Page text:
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Afghanistan: Obama goes back to the drawing board
Obama throws out old Afghan war options now that his ambassador has warned against sending more troops?
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resident Obama is revisiting all of the Afghanistan war options his security team proposed and demanding more clarity on how and when U.S. forces will hand over security duties to the Afghan government, according to the Associated Press. The news came after the American ambassador in Kabul, Karl Eikenberry, warned against sending more American troops until Afghan President Hamid Karzai could show himself to be an effective leader. Is Obama back to square one on Afghanistan? (Watch a CBS report about Obama's rejection of all Afghanistan proposals)

Obama refuses to be rushed. Good for him: "The Pentagon won't like this," says Steve Benen in Washington Monthly, and conservatives are sure to howl that President Obama is "dithering" again. But President Obama is right to be listening to Ambassador Karl Eikenberry -- he's a retired general who served as our top military commander in Afghanistan. Obama just wants to know what we need to do to get our troops home. "Don't we all."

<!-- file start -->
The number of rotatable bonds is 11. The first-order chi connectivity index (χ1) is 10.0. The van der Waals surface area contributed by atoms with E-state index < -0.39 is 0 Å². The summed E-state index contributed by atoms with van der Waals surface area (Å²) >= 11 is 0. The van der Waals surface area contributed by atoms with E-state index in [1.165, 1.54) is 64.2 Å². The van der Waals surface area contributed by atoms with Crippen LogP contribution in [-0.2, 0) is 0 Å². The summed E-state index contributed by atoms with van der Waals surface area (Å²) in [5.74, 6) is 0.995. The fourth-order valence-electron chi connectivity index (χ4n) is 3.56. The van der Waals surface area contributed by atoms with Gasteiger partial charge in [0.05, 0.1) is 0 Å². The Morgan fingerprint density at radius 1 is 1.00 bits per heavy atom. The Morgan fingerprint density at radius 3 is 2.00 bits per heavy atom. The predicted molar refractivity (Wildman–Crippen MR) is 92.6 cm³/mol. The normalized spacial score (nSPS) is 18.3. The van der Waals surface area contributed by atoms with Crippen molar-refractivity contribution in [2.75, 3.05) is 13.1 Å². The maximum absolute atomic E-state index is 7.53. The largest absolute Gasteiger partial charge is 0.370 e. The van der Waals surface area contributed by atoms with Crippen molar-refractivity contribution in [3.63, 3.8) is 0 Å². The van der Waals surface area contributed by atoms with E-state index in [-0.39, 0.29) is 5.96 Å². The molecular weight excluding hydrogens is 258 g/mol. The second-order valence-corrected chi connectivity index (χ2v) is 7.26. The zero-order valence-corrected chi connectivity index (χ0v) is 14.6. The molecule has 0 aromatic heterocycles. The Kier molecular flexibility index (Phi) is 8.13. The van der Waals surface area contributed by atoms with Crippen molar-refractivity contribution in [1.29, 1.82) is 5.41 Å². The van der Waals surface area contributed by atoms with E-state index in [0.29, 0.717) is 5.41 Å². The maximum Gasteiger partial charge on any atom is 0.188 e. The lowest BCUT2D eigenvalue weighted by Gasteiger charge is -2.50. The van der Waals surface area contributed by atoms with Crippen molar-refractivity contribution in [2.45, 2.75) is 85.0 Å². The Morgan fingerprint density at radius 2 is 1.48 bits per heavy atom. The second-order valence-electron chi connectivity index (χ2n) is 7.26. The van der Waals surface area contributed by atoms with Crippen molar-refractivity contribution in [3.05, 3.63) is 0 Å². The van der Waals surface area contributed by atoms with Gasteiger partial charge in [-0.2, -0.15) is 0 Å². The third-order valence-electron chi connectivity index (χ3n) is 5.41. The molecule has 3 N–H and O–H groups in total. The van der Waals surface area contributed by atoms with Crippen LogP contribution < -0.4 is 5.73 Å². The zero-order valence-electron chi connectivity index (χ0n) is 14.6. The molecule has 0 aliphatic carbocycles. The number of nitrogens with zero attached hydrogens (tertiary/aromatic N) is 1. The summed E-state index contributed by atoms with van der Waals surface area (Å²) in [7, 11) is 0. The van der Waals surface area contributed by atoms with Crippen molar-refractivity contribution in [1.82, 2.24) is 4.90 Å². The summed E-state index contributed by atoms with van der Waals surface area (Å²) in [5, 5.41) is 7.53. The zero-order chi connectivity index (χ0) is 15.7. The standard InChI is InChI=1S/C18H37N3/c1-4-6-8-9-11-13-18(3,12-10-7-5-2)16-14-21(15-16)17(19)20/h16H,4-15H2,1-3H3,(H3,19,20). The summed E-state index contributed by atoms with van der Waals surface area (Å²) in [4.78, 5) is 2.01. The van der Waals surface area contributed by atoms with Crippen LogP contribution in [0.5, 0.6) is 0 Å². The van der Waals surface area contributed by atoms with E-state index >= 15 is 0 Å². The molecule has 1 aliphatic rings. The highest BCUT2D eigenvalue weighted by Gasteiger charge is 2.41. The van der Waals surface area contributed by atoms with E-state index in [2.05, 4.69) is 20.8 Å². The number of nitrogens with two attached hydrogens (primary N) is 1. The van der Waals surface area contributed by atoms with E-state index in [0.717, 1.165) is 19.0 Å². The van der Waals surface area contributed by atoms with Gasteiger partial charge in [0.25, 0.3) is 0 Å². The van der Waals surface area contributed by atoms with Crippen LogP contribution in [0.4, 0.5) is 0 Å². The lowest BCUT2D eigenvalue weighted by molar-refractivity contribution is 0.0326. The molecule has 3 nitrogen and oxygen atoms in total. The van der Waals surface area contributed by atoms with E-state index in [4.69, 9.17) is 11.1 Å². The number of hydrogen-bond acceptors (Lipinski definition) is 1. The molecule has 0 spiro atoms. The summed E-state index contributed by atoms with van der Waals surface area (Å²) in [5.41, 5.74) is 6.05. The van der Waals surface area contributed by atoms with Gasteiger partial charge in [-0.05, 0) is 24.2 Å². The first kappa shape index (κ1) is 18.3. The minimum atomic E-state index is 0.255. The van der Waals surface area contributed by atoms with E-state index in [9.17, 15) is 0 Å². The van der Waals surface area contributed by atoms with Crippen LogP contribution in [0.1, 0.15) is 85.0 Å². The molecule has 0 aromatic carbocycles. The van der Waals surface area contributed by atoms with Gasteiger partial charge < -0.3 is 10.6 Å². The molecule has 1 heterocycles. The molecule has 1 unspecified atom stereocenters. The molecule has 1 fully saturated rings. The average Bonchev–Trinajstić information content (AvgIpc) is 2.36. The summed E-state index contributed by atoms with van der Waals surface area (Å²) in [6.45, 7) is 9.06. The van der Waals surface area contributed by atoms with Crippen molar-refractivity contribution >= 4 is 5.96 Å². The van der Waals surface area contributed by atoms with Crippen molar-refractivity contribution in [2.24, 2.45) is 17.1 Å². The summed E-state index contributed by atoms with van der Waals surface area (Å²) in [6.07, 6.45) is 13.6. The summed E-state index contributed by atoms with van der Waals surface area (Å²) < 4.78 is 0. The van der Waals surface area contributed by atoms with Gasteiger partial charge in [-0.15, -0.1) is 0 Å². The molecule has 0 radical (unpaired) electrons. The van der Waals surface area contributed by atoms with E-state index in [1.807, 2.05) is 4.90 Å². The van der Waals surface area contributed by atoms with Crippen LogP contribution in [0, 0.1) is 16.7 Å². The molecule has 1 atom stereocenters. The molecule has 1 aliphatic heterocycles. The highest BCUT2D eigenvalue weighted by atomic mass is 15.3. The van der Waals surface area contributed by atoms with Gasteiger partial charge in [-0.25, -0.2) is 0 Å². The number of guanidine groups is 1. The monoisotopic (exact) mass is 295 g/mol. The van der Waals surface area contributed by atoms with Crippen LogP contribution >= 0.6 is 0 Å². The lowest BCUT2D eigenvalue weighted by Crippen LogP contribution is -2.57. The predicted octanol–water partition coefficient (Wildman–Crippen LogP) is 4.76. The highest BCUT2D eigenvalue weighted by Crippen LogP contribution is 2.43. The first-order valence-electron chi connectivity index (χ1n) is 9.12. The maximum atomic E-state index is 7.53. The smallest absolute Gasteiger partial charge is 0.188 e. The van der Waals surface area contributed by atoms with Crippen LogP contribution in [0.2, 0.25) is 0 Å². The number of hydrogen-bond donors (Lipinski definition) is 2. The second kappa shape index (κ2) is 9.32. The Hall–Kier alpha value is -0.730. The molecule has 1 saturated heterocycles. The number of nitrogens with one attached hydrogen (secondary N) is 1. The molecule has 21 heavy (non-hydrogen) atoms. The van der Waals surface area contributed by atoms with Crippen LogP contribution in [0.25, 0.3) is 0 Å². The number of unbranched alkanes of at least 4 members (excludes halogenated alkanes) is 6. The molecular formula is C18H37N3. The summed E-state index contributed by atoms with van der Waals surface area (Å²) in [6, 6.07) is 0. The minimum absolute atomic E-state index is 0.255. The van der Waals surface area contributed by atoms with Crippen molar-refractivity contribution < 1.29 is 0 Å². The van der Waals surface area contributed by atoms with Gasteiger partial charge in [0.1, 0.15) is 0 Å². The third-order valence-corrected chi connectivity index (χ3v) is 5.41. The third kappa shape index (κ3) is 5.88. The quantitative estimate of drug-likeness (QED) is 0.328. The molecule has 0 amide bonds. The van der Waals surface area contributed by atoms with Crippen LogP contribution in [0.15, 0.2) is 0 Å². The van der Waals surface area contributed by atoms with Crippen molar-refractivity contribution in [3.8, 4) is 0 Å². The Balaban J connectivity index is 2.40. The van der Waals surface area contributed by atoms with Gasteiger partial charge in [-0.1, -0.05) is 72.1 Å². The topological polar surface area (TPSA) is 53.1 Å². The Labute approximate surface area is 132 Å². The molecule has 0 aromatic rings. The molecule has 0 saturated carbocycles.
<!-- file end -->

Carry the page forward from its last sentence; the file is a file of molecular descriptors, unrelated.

"Obama on Afghanistan: None of the above?"

The Ditherer-in-chief strikes again: Obama has taken his indecision to a frightening new level, says Boston Herald editor Jules Crittenden in his blog. Now he's "dither[ing] about dithering." The goal must be to scare Afghan President Hamid Karzai and the "scheming warlords" around him to shape up by suggesting the U.S. might pick up and leave. But while Obama attempts to prove he won't be pushed around, our soldiers are dying.
"Advance To The Rear!"

Obama has little leverage over Karzai: As President Obama decides how to handle Afghanistan, says Helene Cooper in The New York Times, he needs to get Hamid Karzai to crack down on the corruption and booming drug trade that have helped the Taliban bounce back. The one thing that would get Karzai's attention is pulling out U.S. troops, but that's out of the question. A pullout would not only create chaos in Afghanistan -- it "could tip the balance in even more volatile Pakistan."
"In leaning on Karzai, U.S. has limited leverage"

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